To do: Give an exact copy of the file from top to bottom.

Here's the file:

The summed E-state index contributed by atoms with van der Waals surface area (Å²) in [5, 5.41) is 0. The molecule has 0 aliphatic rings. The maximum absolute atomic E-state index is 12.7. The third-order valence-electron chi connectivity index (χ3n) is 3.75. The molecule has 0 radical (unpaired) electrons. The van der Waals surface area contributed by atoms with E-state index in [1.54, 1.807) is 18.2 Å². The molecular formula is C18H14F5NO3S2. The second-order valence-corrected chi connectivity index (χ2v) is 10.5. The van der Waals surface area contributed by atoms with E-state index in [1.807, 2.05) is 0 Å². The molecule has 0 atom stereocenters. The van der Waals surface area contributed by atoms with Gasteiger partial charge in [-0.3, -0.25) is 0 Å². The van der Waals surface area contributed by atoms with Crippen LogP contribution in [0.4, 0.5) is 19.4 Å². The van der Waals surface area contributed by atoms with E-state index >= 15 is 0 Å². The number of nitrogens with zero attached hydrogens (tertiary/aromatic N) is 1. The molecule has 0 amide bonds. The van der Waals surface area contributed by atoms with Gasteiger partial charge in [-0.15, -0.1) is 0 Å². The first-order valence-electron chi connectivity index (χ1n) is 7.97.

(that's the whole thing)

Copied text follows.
The summed E-state index contributed by atoms with van der Waals surface area (Å²) in [5, 5.41) is 0. The molecule has 0 aliphatic rings. The maximum absolute atomic E-state index is 12.7. The third-order valence-electron chi connectivity index (χ3n) is 3.75. The molecule has 0 radical (unpaired) electrons. The van der Waals surface area contributed by atoms with E-state index in [1.54, 1.807) is 18.2 Å². The molecular formula is C18H14F5NO3S2. The second-order valence-corrected chi connectivity index (χ2v) is 10.5. The van der Waals surface area contributed by atoms with E-state index in [1.807, 2.05) is 0 Å². The molecule has 0 atom stereocenters. The van der Waals surface area contributed by atoms with Gasteiger partial charge in [-0.3, -0.25) is 0 Å². The van der Waals surface area contributed by atoms with Crippen LogP contribution in [0.4, 0.5) is 19.4 Å². The van der Waals surface area contributed by atoms with E-state index >= 15 is 0 Å². The number of nitrogens with zero attached hydrogens (tertiary/aromatic N) is 1. The molecule has 0 amide bonds. The van der Waals surface area contributed by atoms with Gasteiger partial charge in [-0.15, -0.1) is 0 Å². The first-order valence-electron chi connectivity index (χ1n) is 7.97.